Tuesday, November 30, 2010

                                  MY TEACHING IS NOT MINE
     Not even the brothers of Jesus believed in Him being the Son of God. (Jn. 7:5)  Yet Jesus did not spend His time in endless discussions with them but simply kept letting His words and works reveal His true identity.  In the midst of the Jews, who questioned His knowledge and its origin, Jesus simply said, "My teaching is not Mine, but His who sent Me."  (Jn. 7:16)
     There is something significant in these words.  As I think about Jesus and the many things He taught, I could easily put aside where He came from and the origin of His teaching.  The Jews were not giving any thought to the words of Jesus that spoke of the divine authority of His teaching.  Regardless of whether or not these Jews wanted to accept Jesus as the Messiah was not the point.  The main point that went unheeded by the Jews is that the teachings of Jesus came from the very one whom they were trying to please.
     Jesus continually tried to get man to look beyond Himself to the glory and the authority of the heavenly Father, but many times people could not look beyond their own bias to actually allow what Jesus said to sink into their hearts and minds.  The Jews are no different than people of today.
     Most people have no problem with God's word until it begins to touch something very close to them, or actually begins to expose something about them.  When sins or errors in teaching begin to be addressed, we lose sight of the fact that the teachings we're dealing with came from God.  Jesus tried to get those of His day to see it, and still today, it is the faithful of God who are attacked when error is exposed.
     While it is true that Jesus is at the right hand of God and not walking the earth, it is also true that He gave to His apostles what they were to teach (Mt. 28:20), and those teachings began to be proclaimed on the Day of Pentecost. (Acts 2:42)  From that time forward the Lord has called upon faithful men to uphold the authority of the word, helping the lost or erring to realize that the teachings we set forth are not from the minds of  men but from God.  Paul also affirmed this in his ministry. (Gal. 1:11,12)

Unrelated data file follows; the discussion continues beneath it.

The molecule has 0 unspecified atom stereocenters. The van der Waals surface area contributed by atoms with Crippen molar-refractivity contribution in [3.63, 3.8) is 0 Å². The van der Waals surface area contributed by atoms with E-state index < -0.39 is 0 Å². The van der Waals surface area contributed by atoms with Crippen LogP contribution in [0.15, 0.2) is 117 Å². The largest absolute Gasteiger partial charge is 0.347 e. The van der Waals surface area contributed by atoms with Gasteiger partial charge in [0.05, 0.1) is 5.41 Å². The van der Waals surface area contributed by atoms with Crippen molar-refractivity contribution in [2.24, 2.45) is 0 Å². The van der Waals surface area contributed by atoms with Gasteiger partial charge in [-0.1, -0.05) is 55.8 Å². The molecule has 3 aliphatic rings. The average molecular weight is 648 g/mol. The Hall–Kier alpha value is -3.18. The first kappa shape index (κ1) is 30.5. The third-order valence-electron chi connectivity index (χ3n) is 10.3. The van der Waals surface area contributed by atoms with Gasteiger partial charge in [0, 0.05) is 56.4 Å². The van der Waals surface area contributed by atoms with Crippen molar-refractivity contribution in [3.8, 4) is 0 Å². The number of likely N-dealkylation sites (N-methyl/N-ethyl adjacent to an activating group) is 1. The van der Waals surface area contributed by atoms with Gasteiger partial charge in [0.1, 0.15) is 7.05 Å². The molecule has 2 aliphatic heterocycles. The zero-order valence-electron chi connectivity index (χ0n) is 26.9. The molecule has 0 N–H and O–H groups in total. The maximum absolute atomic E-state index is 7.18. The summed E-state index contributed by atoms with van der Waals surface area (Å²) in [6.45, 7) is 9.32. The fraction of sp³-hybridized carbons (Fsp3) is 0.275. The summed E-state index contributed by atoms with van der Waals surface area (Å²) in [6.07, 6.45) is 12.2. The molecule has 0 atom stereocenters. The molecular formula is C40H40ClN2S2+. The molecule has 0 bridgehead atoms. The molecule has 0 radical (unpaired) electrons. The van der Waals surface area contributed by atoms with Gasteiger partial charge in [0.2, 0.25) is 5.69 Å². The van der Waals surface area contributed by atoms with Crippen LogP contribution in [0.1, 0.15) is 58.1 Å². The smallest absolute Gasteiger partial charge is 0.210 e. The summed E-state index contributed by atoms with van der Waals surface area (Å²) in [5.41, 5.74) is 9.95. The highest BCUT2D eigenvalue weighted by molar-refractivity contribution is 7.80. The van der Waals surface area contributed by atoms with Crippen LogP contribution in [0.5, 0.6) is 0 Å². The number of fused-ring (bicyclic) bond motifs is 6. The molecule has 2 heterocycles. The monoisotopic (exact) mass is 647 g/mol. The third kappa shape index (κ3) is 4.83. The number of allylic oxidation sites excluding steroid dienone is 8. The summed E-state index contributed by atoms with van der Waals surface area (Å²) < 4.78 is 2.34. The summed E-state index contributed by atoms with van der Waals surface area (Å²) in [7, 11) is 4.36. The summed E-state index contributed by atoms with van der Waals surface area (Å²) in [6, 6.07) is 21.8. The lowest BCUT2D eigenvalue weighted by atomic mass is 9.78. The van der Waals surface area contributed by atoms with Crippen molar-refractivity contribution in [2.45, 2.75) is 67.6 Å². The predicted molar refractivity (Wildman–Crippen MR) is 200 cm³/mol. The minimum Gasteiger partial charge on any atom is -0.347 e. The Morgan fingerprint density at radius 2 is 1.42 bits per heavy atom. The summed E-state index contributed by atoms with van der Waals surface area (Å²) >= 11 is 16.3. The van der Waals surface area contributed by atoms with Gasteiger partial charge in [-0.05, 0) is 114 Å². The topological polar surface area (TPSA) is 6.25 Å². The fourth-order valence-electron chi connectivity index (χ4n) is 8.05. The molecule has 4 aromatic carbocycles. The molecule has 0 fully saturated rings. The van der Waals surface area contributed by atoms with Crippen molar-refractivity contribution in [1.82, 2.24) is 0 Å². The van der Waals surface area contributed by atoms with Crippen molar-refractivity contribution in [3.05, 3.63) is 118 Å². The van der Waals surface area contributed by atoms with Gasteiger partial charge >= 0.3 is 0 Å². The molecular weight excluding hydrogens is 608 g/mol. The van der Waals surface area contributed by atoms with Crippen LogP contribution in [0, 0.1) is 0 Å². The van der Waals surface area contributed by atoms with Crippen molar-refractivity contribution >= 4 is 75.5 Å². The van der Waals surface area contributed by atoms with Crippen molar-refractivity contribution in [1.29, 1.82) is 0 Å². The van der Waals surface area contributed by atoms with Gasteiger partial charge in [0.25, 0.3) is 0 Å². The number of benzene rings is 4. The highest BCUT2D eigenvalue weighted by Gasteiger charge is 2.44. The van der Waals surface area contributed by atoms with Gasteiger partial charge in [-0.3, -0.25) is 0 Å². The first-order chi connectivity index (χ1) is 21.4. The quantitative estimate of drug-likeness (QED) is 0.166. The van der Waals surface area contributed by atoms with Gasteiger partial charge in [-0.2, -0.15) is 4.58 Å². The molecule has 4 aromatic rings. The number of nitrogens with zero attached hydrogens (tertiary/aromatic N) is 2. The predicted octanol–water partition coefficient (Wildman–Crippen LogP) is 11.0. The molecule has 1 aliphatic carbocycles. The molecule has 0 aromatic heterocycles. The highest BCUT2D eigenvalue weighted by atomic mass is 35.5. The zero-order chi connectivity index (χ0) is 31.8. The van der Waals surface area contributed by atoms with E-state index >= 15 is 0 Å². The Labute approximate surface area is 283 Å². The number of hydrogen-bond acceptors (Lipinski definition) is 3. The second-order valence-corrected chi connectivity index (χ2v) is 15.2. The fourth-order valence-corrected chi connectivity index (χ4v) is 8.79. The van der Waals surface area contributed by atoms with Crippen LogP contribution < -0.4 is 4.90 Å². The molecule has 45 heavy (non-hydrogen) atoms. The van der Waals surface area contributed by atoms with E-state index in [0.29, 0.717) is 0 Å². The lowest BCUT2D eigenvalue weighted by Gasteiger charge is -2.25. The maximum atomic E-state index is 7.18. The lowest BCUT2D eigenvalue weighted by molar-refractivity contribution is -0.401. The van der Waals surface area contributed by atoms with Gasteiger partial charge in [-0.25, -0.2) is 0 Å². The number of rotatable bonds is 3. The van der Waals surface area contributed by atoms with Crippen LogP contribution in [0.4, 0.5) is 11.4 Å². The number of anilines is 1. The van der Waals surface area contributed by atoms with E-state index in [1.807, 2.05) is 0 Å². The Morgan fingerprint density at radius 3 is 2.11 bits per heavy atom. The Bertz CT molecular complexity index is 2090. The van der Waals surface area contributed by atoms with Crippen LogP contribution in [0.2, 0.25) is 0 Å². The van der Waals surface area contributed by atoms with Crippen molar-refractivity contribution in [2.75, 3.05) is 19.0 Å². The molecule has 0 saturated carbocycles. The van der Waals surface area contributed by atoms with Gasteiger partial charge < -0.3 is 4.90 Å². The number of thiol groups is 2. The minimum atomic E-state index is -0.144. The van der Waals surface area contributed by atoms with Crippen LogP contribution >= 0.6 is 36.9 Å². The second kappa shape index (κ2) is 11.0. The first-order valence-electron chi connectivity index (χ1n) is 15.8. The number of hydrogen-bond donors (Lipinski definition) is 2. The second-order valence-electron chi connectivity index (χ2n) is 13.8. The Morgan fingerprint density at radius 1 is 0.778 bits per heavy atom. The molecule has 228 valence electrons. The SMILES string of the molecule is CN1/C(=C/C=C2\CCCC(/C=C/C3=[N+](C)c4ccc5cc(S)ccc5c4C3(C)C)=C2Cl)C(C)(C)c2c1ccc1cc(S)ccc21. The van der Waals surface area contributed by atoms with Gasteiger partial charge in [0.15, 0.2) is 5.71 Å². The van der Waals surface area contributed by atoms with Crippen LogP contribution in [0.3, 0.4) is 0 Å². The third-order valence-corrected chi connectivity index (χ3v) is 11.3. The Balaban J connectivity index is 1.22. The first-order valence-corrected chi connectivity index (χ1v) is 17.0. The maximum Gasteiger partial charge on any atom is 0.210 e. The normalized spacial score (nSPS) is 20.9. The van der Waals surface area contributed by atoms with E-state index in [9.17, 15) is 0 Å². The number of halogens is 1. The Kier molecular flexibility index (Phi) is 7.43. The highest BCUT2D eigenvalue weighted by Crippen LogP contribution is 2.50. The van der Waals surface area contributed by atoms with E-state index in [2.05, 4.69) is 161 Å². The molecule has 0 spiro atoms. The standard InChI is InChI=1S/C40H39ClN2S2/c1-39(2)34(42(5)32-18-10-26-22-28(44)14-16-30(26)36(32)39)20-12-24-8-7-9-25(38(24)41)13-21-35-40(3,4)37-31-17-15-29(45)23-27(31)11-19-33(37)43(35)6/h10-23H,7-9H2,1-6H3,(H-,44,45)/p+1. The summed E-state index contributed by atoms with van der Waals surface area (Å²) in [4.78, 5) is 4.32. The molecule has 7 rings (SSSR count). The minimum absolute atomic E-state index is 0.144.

While it is true we are not apostles, we are to be faithful men, and the church is to be faithful in its service to God as well by upholding the authority of God's word.  If we are to be the mirror image of Christ, let us as Jesus, seek not our own glory, but truly seek to glorify our heavenly Father by boldly proclaiming His teachings.  Rodger

Monday, November 22, 2010

The Great Example and Pattern For Me

     I always like singing the song, "Where He Leads I'll Follow," for it reveals to us who is the true example for us to pattern our lives after.  Many like to talk about Paul, and what he meant to the early church, and the sufferings he endured for the cause of Christ.  But Paul wrote to the Corinthians, "Be ye imitators of me, just as I also am of Christ." (1 Cor. 11:1)  Paul was not bringing attention to himself with these words but to the supreme example of Jesus. 
     Peter also looks to the example of Christ as he exhorts the brethren to follow in the footsteps of Jesus.  Three times Peter looked back to the example of Jesus as He suffered in the flesh, and suffered unjustly.  As Peter speaks of the suffering endured by Jesus, he does so to impress upon his brothers and sisters in Christ the purpose of their calling is to suffer for doing what is right, and not merely suffering for deserved punishment if caught doing something wrong. (1 Pet. 2:19-25)
      Peter also uses the example of Christ to show to us where our source of strength is to be found.  While many may look to their own strengths, Christ always entrusted Himself to the Father. (1 Pet. 2:23)  If we are truly looking to Jesus as our example, we also should  entrust ourselves to a faithful Creator, our heavenly Father. (1 Pet. 4:19)
     Suffering is never joyful and we certainly don't want to suffer painful events, but there are times when we are called upon to do the right thing, we will suffer persecution in many ways.  The right we stand for is not according to worldly things but heavenly, and Peter told the brethren in so doing they will be maligned, as will we. (1 Pet. 4:4) 
     When we think of following the example of Christ it is usually in the way He loved and served people, and showed how much He cared for them.  This too, we should do, but always remember the suffering Jesus endured for us.  Shall we not as the mirror image of Christ be willing to do the same for Him?  Rodger